By Stephen Beaton
If you were to search for a typical article about Tesla in the media outlet RT (formerly called Russia Today, and Russia’s most prominent international information/propaganda outlet), it is likely that you would come away with the impression that Tesla is a company led by an incompetent CEO producing pathetic, highly dangerous, and unpopular cars.
While many media outlets throughout the world tout the latest conceptual electric car as a “Tesla killer,” RT takes the anti-Tesla press a step further. Typical headlines on RT about Tesla range from “Safety third: Tesla spontaneously combusts — twice” to “Tesla gets slap on the wrist from US environmental agency over hazardous waste violations.” And if you need a bit of schadenfreude as a pick-me-up, you can check out the article “Elon Musk’s five famous fails & freakouts in the year past.”
RT’s fascination with Tesla is in stark contrast to Tesla’s sparse presence near RT’s headquarters in Russia. Due in part to adverse governmental policy, fewer Tesla cars are sold in Russia than in Luxembourg and there are currently no Tesla Superchargers open in all of Russia. While many governments throughout Western Europe and the USA see supporting Tesla solely as a climate change issue that sometimes provokes the typical partisan response, Russia sees Tesla as a serious threat with an intensity that is revealed by the depth of RT’s misinformation campaign.
In the past year, RT has published 116 articles that mentioned Tesla or Elon Musk. Over 75% of those articles published by RT were negative, while less than 10% of those articles were positive (approximately 15% were neither positive nor negative). The negative articles typically focused on three main themes: (1) Tesla as a company will fail, (2) Tesla cars are dangerous and unreliable, and (3) Elon Musk is crazy. Like any startup, Tesla has experienced various hurdles in its quest to bring electric vehicles (EVs) to mass market. Thus, the articles on RT are not necessarily false. For the most part, they highlight true challenges the company has faced or missteps that its CEO Elon Musk has taken. But just like the Russian show-trials of old, the RT articles tell a one-sided story, cherry-picking snapshots to create a false narrative. By highlighting the challenges and neglecting the triumphs, RT appears to be on a concerted campaign to undermine Tesla.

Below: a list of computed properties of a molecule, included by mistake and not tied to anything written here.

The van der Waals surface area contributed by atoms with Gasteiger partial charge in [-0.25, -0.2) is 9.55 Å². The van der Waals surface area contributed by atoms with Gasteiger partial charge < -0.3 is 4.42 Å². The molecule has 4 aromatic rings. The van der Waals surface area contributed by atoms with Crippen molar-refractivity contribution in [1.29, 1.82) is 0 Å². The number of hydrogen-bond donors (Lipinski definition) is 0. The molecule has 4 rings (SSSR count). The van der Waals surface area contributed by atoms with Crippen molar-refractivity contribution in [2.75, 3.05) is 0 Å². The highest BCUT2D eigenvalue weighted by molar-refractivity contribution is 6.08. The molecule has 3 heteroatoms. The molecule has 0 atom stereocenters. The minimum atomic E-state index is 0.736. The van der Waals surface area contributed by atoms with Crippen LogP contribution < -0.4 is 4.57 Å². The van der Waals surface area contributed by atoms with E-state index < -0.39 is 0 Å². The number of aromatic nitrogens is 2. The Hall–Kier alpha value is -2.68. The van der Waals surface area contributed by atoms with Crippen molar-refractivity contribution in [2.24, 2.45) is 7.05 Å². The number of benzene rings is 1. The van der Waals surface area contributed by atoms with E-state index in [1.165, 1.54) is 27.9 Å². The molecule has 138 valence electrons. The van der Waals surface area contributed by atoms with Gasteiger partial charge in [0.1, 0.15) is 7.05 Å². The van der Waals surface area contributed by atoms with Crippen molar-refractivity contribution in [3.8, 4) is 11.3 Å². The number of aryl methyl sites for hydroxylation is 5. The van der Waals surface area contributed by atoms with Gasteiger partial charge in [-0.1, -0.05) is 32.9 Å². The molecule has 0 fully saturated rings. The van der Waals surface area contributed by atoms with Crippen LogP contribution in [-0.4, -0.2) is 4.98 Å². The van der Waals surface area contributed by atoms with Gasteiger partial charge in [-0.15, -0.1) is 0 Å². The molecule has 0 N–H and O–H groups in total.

For example, the article entitled “Favorite mistake: Sheryl Crow asks Twitter to help when her Tesla won’t start, but gets puns instead” emphasizes the far-from-headline-worthy fact that on one morning Sheryl Crow’s Tesla did not start. It goes without saying that thousands of Americans encountered a gasoline-powered car that did not start on that very same day and that the vast majority of over a half-million Tesla owners started their cars multiple times that day without incident. However, the article’s purpose is to exaggerate to its readers the supposed unreliability of Tesla cars.
Even the rare positive articles (less than 10%) are only modestly net positive. In the 1,083 characters of the article entitled “Bringing sexy back: Elon Musk unveils Tesla’s 2nd electric SUV Model Y,” only 639 characters report on the reveal of the Model Y. The remaining 444 characters highlight the “hard times” Tesla is going through, which included an SEC investigation, the death of a Tesla owner in a car crash, and the departure of Tesla executives. The majority of articles that mention Tesla or Elon Musk in a way that is not negative (15% of the articles) are also not positive, but rather indifferent. These articles report on instances when Elon Musk has weighed in on the dangers of artificial intelligence, the excellence of Russian engineering, or the humor of Russian memes.
The more interesting question provoked by this analysis is what drives the anti-Tesla bias at RT. Perhaps this anti-Tesla slant is borne of a fear that Tesla will successfully combat the world’s addiction to Russia’s top export and most important revenue source: hydrocarbons (oil & gas).
However, other news sources funded by hydrocarbon-rich states are not nearly as obsessed by Tesla or pessimistic about its future. Al-Jazeera (Qatar) and Telesur (Venezuela) published 17 articles and 2 articles in the past year on Tesla, respectively, and only approximately half of the articles that each news source published highlighted negative aspects of Tesla’s performance. Perhaps, a general opposition to the success of a technology company headquartered in Russia’s primary geopolitical foe also drives Russia’s anti-Tesla campaign. And yet the country frequently cited as America’s primary geopolitical foe, China, has facilitated the ongoing construction of Tesla’s Gigafactory in Shanghai, demonstrating a willingness to help Tesla grow.
Although one can only speculate on the full explanation for RT’s anti-Tesla bias, the goal is very clear: to hamper Tesla’s growth.
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